State officials are anticipating vaccines soon as drugmakers are reporting encouraging results in trials.

Moderna Inc. said Monday it would ask U.S. and European regulators to allow emergency use of its COVID-19 vaccine as new study results confirm the shots offer strong protection.

AstraZeneca said late-stage trials showed its coronavirus vaccine was up to 90% effective, giving public health officials hope they may soon have access to a vaccine that is cheaper and easier to distribute than some of its rivals.

Pending regulatory approval, Michigan is slated to receive several hundred thousand doses of a Pfizer COVID-19 vaccine that will ship before the end of the year, health officials have said. 

Shipments could be received by Henry Ford as early as Dec. 12, hospital officials said. Five of its hospitals are preparing to distribute COVID-19 vaccines in mid-December.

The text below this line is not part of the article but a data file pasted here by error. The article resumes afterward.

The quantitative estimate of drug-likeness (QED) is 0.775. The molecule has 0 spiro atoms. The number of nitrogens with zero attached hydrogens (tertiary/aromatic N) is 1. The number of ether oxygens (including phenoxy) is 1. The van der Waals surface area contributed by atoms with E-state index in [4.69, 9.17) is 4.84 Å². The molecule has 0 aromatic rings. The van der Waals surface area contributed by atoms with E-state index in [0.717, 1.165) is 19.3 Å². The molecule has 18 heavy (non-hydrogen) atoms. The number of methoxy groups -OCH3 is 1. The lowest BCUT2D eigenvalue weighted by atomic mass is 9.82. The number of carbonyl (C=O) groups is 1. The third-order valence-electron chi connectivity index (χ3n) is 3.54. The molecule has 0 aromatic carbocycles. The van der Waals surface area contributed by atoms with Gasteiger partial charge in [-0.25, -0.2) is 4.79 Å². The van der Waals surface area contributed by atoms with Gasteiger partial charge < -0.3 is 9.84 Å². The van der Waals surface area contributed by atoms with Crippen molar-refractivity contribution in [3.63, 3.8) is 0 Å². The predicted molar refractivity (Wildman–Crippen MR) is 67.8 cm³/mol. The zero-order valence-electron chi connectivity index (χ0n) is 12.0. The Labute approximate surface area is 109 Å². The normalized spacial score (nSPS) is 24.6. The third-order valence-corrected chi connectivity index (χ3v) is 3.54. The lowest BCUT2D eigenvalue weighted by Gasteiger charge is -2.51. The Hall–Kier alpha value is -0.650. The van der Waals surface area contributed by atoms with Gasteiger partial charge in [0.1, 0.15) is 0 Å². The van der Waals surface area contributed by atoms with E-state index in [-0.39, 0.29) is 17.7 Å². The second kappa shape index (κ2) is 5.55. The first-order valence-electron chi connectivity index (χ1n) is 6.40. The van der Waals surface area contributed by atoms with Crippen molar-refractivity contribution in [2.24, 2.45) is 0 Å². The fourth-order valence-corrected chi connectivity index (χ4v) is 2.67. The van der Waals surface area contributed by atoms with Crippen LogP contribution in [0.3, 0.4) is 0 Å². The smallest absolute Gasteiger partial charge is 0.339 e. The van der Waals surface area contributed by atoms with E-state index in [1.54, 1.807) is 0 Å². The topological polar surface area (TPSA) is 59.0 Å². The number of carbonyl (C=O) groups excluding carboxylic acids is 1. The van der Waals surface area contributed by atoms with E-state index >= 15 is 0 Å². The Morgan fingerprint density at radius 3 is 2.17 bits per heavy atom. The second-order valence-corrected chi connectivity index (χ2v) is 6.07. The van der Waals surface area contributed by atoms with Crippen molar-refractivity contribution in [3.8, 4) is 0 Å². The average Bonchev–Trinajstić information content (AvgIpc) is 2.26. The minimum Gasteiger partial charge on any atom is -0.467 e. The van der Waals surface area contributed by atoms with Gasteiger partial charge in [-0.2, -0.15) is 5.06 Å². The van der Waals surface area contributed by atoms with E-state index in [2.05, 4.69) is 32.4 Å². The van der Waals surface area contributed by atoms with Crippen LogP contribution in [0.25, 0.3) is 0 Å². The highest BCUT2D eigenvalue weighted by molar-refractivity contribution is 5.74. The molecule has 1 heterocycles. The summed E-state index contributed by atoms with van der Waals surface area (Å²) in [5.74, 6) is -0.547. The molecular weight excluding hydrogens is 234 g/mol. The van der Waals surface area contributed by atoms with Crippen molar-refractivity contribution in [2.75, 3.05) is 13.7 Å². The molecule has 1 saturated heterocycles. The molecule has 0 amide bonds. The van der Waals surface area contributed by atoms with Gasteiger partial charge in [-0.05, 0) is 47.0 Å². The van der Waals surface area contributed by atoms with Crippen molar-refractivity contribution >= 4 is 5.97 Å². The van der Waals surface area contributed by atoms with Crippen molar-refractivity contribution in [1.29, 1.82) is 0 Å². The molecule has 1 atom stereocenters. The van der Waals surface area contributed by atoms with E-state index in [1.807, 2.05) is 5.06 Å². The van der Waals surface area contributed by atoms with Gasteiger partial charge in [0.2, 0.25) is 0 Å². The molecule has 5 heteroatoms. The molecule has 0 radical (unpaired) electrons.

More than 100 hospitals and local health department sites across the state have the ability to store and distribute the Moderna vaccine, which doesn’t require ultra-cold freezers.

Khaldun said the state right now is prioritizing vaccinations for healthcare workers. As vaccine availability expands, officials hope to provide it to individuals in congregate care and skilled nursing facilities, depending on the supply.

Khaldun said she hopes the vaccine will readily available to the general public by late spring.

The state also is tracking wastewater in 37 counties throughout Michigan, in both the upper and lower peninsulas. There are approximately 270 testing sites, which include wastewater treatment plants and congregate facilities, such as jails, long-term care centers, K-12 schools, universities, child care facilities and group homes.